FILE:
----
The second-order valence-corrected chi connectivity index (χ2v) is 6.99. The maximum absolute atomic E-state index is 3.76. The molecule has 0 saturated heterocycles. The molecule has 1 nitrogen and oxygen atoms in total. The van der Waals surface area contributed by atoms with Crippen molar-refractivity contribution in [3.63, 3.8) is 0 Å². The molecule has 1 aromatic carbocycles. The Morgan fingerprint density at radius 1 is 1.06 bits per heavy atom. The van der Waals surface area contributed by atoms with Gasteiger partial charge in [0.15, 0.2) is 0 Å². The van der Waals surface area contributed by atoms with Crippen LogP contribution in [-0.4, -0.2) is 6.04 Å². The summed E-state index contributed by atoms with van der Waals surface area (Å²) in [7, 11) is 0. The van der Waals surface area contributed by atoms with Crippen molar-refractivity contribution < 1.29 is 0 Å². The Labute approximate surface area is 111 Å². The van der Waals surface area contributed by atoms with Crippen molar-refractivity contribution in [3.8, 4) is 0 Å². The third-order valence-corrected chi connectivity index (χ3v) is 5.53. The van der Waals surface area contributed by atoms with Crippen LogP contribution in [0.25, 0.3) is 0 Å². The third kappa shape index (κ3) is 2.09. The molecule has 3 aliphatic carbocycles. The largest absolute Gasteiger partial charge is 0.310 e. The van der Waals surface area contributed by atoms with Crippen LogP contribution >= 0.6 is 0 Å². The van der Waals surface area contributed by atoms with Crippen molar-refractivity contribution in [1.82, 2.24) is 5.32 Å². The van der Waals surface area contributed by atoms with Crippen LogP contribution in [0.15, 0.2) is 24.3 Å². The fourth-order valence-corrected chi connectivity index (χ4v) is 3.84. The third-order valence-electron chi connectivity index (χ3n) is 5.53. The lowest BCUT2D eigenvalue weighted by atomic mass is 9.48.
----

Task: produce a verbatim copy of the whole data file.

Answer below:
The second-order valence-corrected chi connectivity index (χ2v) is 6.99. The maximum absolute atomic E-state index is 3.76. The molecule has 0 saturated heterocycles. The molecule has 1 nitrogen and oxygen atoms in total. The van der Waals surface area contributed by atoms with Crippen molar-refractivity contribution in [3.63, 3.8) is 0 Å². The molecule has 1 aromatic carbocycles. The Morgan fingerprint density at radius 1 is 1.06 bits per heavy atom. The van der Waals surface area contributed by atoms with Gasteiger partial charge in [0.15, 0.2) is 0 Å². The van der Waals surface area contributed by atoms with Crippen LogP contribution in [-0.4, -0.2) is 6.04 Å². The summed E-state index contributed by atoms with van der Waals surface area (Å²) in [7, 11) is 0. The van der Waals surface area contributed by atoms with Crippen molar-refractivity contribution < 1.29 is 0 Å². The Labute approximate surface area is 111 Å². The van der Waals surface area contributed by atoms with Crippen molar-refractivity contribution in [3.8, 4) is 0 Å². The third-order valence-corrected chi connectivity index (χ3v) is 5.53. The van der Waals surface area contributed by atoms with Crippen LogP contribution in [0.25, 0.3) is 0 Å². The third kappa shape index (κ3) is 2.09. The molecule has 3 aliphatic carbocycles. The largest absolute Gasteiger partial charge is 0.310 e. The van der Waals surface area contributed by atoms with Crippen LogP contribution >= 0.6 is 0 Å². The van der Waals surface area contributed by atoms with Crippen molar-refractivity contribution in [1.82, 2.24) is 5.32 Å². The van der Waals surface area contributed by atoms with Crippen LogP contribution in [0.15, 0.2) is 24.3 Å². The fourth-order valence-corrected chi connectivity index (χ4v) is 3.84. The third-order valence-electron chi connectivity index (χ3n) is 5.53. The lowest BCUT2D eigenvalue weighted by atomic mass is 9.48.